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For Matthew and Jen, their St. David’s Center experience had — and continues to have — a lasting effect on the entire family, profoundly impacting not only their two boys, Thomas and Joshua, but also Matthew and Jen in their role as parents.  

In 2017 their older son, Thomas (age 4 at the time), began exhibiting “big behaviors,” such as overblown meltdowns and periods of acting out. It was a time of high transition for the family. Matthew was traveling extensively in a new, high-stress job, while navigating the uncertainty of a potential deployment with the Navy Reserves. Jen was also working, while taking care of two young children. Baby Joshua was always sick, and nobody was sleeping well. 

“Under all that stress, we started to have more challenges as a couple, and it was affecting our family system,” recalls Matthew.  

Matthew and Jen sought their own counseling during this stressful time, and it was their therapist who recommended St. David’s Center to help them address Thomas’s behaviors. “We went off her recommendation and knew right away that St. David’s was the right place,” says Matthew. 

Thomas began mental health services at St. David’s Center. Through the intake process, the therapist also recommended treatment for Joshua to help with his strong attachment to Jen for sleep. Jen recalled their first reaction to that was, “Really? Our entire family needs therapy!” It really spoke to how stress was affecting the whole family.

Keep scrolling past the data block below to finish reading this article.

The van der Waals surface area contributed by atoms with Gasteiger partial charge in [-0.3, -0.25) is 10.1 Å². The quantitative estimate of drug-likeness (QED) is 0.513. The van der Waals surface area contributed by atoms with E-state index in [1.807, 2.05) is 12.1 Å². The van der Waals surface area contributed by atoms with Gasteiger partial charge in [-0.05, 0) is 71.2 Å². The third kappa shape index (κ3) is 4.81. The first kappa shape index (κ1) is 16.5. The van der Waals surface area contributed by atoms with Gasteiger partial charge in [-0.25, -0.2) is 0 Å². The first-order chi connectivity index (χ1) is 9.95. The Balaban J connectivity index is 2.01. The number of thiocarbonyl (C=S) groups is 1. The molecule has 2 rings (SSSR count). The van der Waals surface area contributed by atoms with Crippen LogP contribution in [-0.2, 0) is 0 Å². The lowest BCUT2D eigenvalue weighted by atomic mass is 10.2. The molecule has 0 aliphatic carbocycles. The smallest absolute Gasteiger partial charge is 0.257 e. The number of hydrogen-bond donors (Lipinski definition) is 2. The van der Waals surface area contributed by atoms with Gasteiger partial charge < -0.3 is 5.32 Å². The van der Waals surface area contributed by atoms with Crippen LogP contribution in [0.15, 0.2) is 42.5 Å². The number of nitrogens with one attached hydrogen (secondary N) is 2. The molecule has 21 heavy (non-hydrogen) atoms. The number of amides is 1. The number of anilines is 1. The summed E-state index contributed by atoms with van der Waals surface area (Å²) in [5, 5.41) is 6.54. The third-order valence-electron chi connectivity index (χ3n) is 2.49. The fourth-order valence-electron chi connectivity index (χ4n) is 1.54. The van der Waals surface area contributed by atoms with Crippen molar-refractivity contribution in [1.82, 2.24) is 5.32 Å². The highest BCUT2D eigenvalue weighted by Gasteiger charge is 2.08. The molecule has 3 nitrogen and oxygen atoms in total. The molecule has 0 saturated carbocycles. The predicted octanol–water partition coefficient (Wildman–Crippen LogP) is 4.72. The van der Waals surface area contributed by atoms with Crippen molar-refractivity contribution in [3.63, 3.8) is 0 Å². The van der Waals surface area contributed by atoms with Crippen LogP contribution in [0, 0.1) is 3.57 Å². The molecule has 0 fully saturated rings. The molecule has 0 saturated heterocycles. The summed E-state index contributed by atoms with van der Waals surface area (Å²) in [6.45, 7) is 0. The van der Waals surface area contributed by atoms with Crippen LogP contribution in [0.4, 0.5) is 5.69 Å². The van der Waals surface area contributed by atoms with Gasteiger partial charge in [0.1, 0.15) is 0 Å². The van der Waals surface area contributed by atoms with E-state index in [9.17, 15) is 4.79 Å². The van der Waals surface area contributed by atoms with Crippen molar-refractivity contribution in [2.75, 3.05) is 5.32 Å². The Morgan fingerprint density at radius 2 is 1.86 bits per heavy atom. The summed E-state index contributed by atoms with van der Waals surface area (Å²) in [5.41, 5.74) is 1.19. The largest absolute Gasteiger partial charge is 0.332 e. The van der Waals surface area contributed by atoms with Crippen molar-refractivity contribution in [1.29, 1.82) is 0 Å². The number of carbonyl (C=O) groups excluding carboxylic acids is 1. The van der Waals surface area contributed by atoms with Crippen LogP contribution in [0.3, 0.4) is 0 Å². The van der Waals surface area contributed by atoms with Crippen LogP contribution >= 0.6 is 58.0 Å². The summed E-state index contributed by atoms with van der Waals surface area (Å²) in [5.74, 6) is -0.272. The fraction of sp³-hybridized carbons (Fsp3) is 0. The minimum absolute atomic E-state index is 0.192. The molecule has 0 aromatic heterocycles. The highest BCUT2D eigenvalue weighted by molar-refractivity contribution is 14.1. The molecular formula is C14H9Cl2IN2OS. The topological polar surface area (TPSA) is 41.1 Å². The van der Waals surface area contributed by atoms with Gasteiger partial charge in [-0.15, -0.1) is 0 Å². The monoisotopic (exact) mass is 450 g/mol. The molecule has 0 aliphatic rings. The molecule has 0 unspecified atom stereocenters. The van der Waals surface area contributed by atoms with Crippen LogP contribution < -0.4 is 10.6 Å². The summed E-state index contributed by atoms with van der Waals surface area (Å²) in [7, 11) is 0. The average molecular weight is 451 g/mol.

The therapist worked with Thomas and his parents to build up his confidence and develop the tools he needed to navigate his daily routines, support Joshua and Jen in transitioning to more independent sleep, and help both boys work through big feelings. While the treatment was transformational for the kids, it was the impact on Matthew and Jen as parents that delivered the most unanticipated revelations. According to Matthew, “75% of the outpatient counseling benefit was to us as parents; 25% was helping the kids talk about their feelings and learn new skills; and 75% of it was figuring out what we needed to work on to be better parents and navigate these situations with our kids. We got the support we needed to look at our family system and think about it differently.” Jen adds, “It really helped us to understand our own emotions — what’s coming up for us when certain things happen — and then be able to stay calm and patient.” 

Fast-forward to 2020 when the onset of the pandemic brought another period of disruptive changes. Matthew had just returned from a deployment overseas, and COVID was wreaking havoc on everyday life and routines. It was during this time that both parents noticed Joshua was struggling. 

“Between deployment, return, and everything going on, we saw some behaviors with Joshua that we didn’t know how to handle ourselves,” explains Matthew. “It was turning more aggressive, bigger behavior, more frequently, more consistently.”  Adds Jen, “And it was happening at his preschool as well.” 

Once again, they turned to St. David’s Center for help.  

Joshua enrolled in St. David’s Center’s Family Place Program. Recounts Matthew, “As part of Joshua’s assessment to go to Family Place, they went out and observed him in his preschool setting and came back with some insights that we hadn’t heard or hadn’t even really considered.”